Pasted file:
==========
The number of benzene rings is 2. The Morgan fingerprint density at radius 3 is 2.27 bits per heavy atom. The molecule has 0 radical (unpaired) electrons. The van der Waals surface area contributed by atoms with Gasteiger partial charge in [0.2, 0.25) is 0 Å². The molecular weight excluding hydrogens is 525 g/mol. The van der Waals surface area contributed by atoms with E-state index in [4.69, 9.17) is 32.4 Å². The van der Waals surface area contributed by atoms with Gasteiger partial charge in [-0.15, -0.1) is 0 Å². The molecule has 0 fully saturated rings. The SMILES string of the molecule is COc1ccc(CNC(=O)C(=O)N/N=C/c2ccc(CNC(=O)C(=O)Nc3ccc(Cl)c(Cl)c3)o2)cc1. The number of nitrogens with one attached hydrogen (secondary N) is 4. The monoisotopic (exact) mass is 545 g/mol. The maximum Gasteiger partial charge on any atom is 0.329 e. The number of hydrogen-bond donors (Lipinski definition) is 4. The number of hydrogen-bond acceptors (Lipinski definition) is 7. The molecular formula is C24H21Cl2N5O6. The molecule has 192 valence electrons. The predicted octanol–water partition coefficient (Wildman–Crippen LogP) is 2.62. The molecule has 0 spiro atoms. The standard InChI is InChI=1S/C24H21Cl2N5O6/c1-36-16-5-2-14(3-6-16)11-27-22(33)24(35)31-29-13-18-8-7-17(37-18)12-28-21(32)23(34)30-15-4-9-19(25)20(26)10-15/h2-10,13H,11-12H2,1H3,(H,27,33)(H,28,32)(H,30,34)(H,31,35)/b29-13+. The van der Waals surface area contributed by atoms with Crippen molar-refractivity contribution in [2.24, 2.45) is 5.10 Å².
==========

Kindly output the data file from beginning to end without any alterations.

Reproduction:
The number of benzene rings is 2. The Morgan fingerprint density at radius 3 is 2.27 bits per heavy atom. The molecule has 0 radical (unpaired) electrons. The van der Waals surface area contributed by atoms with Gasteiger partial charge in [0.2, 0.25) is 0 Å². The molecular weight excluding hydrogens is 525 g/mol. The van der Waals surface area contributed by atoms with E-state index in [4.69, 9.17) is 32.4 Å². The van der Waals surface area contributed by atoms with Gasteiger partial charge in [-0.15, -0.1) is 0 Å². The molecule has 0 fully saturated rings. The SMILES string of the molecule is COc1ccc(CNC(=O)C(=O)N/N=C/c2ccc(CNC(=O)C(=O)Nc3ccc(Cl)c(Cl)c3)o2)cc1. The number of nitrogens with one attached hydrogen (secondary N) is 4. The monoisotopic (exact) mass is 545 g/mol. The maximum Gasteiger partial charge on any atom is 0.329 e. The number of hydrogen-bond donors (Lipinski definition) is 4. The number of hydrogen-bond acceptors (Lipinski definition) is 7. The molecular formula is C24H21Cl2N5O6. The molecule has 192 valence electrons. The predicted octanol–water partition coefficient (Wildman–Crippen LogP) is 2.62. The molecule has 0 spiro atoms. The standard InChI is InChI=1S/C24H21Cl2N5O6/c1-36-16-5-2-14(3-6-16)11-27-22(33)24(35)31-29-13-18-8-7-17(37-18)12-28-21(32)23(34)30-15-4-9-19(25)20(26)10-15/h2-10,13H,11-12H2,1H3,(H,27,33)(H,28,32)(H,30,34)(H,31,35)/b29-13+. The van der Waals surface area contributed by atoms with Crippen molar-refractivity contribution in [2.24, 2.45) is 5.10 Å².